The funds raised by the Liberty Bonds issued before the November, 1918 end of World War I were not sufficient. Consequently, an additional $4.5 billion of what were called “Liberty Victory Bonds” were issued in April, 1919. These were the bonds being promoted at the “finish the job” bond rally held at the Forest Hills Inn on May 5, 1919. You will be heartened to learn that Forest Hills residents and organizations contributed so much that the quota of $106,000 was nearly trebled, the Forest Hills Women’s Club “rendered patriotic songs throughout the evening in a highly acceptable manner,” and “boys of Forest Hills who have come home from the war” were on hand to give talks and “receive a hardy greeting.”

Teddy Roosevelt in Station Square, July 4, 1917. Rejecting more than 500 other invitations to speak on the July 4th following the United States’ entry into the war, Theodore Roosevelt, the 26th President of the United States (1901-1909), came to Forest Hills Gardens and gave his famed “100% American” speech to a crowd of more than 2,000 from the steps of the red, white, and blue festooned Forest Hills railroad station overlooking Station Square. Perhaps Teddy chose Forest Hills on account of the community’s tradition, even in its infancy, of spectacularly festive and elaborate 4th of July celebrations. Annually, Gardens residents dressed up as revolutionary dignitaries and gathered around a very patriotically decorated Station Square, children were entertained with games and puppet shows, and a specially printed “Declaration,” announcing and commemorating the day of our national founding, was produced and distributed throughout the neighborhood. The 1917 Declaration specifically mentioned in its last line the fact that the nation was at war so “that the world may be made safe for democracy.”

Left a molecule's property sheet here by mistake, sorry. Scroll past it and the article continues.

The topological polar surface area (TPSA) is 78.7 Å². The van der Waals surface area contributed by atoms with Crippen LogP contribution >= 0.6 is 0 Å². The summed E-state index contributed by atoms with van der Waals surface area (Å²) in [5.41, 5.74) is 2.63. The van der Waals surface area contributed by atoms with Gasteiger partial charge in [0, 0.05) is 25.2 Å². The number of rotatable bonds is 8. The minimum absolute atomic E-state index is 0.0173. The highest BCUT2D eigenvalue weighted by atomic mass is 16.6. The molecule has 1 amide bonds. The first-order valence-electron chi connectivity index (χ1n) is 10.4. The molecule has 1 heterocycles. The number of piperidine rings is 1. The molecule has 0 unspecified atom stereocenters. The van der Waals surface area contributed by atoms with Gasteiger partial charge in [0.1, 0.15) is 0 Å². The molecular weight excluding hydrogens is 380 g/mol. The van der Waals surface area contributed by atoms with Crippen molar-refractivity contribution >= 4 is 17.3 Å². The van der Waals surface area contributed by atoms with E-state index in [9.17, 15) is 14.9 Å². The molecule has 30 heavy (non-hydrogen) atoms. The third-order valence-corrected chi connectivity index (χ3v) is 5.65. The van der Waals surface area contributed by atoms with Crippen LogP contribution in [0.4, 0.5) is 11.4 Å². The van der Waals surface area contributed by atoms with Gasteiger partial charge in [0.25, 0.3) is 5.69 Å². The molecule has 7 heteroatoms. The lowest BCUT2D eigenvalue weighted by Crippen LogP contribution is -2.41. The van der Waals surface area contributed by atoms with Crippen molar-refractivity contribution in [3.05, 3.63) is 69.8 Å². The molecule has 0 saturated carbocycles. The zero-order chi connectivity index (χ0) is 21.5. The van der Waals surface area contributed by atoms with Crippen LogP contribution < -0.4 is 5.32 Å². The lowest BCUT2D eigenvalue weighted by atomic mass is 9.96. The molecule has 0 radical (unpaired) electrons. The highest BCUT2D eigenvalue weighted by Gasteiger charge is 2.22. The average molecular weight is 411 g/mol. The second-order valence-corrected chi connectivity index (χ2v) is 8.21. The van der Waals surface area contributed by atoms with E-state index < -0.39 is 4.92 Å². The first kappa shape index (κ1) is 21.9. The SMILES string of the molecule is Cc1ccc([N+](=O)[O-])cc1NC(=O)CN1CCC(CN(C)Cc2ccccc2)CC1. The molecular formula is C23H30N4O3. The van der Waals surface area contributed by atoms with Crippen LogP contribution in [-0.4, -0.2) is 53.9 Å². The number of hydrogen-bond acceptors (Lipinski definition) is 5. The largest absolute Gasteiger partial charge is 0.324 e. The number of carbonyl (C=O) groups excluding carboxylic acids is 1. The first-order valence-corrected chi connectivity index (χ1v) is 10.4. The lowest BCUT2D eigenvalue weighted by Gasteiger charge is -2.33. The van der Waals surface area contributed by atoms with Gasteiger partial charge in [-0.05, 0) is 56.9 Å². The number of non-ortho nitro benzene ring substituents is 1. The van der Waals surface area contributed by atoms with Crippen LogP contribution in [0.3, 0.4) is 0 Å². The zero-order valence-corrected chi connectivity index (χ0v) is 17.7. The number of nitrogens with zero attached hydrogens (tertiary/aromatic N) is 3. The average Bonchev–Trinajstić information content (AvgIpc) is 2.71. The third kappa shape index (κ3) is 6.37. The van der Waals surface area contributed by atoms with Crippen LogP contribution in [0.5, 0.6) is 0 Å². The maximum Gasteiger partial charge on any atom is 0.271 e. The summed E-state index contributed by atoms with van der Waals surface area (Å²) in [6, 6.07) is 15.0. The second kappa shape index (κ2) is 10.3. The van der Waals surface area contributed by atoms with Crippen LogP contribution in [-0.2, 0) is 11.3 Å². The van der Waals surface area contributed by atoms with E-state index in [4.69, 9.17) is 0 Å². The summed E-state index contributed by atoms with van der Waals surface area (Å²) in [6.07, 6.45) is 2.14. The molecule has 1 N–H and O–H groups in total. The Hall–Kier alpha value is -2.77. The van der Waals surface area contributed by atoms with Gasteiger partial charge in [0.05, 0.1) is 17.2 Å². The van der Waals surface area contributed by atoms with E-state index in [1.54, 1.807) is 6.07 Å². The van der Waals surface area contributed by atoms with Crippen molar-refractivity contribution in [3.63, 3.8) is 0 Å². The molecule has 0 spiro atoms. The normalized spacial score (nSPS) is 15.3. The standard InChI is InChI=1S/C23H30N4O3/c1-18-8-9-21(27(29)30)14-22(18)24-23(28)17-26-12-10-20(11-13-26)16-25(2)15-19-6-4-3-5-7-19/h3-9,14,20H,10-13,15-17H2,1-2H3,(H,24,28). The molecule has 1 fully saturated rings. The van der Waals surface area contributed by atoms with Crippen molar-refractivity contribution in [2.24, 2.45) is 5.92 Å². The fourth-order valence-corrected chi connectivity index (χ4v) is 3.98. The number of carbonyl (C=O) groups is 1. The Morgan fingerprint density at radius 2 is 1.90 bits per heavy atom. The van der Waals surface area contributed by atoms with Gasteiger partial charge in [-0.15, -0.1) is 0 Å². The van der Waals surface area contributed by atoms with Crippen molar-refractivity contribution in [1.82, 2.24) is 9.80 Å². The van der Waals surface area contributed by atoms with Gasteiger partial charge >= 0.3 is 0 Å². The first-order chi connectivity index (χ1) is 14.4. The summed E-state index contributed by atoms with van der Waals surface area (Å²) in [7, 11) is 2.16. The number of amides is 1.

Teddy vehemently insisted in his speech that, notwithstanding that we are a nation of immigrants, “our allegiance must be purely to the United States. We must unsparingly condemn any man who holds any other allegiance.” His concern, it was understood, was that German-Americans, or even French- or British-Americans, would have a detrimental effect on the U. S., particularly in times of war, if their allegiance were not exclusively to the United States.

You might be surprised by how patriotic Americans were in 1917, and indeed, how very fearful of anarchists, spies, sedition and treason they were at that time. At the height of World War I, the June 29, 1918 issue of the FHG Bulletin contained an announcement, startling to us, of the formation of a Forest Hills Vigilance Committee organized to “prosecute cases of disloyalty occurring in Forest Hills and vicinity.” Residents were invited to report, anonymously or not, but in any event on a confidential basis, any such disloyalty among their neighbors.

Soldiers’ and Sailors’ Monument in Flag Pole Green. You should take the time to visit the Soldiers’ and Sailors’ Monument on the north side of the flagpole in Flag Pole Green. Designed in 1919 by Alfred Weinman, one of the most respected American sculptors of the period, who lived at 234 Greenway South, the monument was paid for by contributions from Forest Hills residents, and dedicated on October 10, 1920.

This granite and bronze monument features a relief sculpture of a winged female figure symbolizing “The Call to Service Overseas” and lists below the relief the names of the Forest Hills men who answered that call. You will note how different this monument is from the typical war memorials featuring a cast iron soldier holding his weapon atop a plaque or edifice with the names of those of the community who gave their lives for their country that occupy the centers of villages and towns across the nation. For this Forest Hills monument was not intended to be a war memorial at all: it was not an evocation of war but, rather, a call to service; it was not dedicated to or did it list the names of those who lost their lives, but rather commended those who served.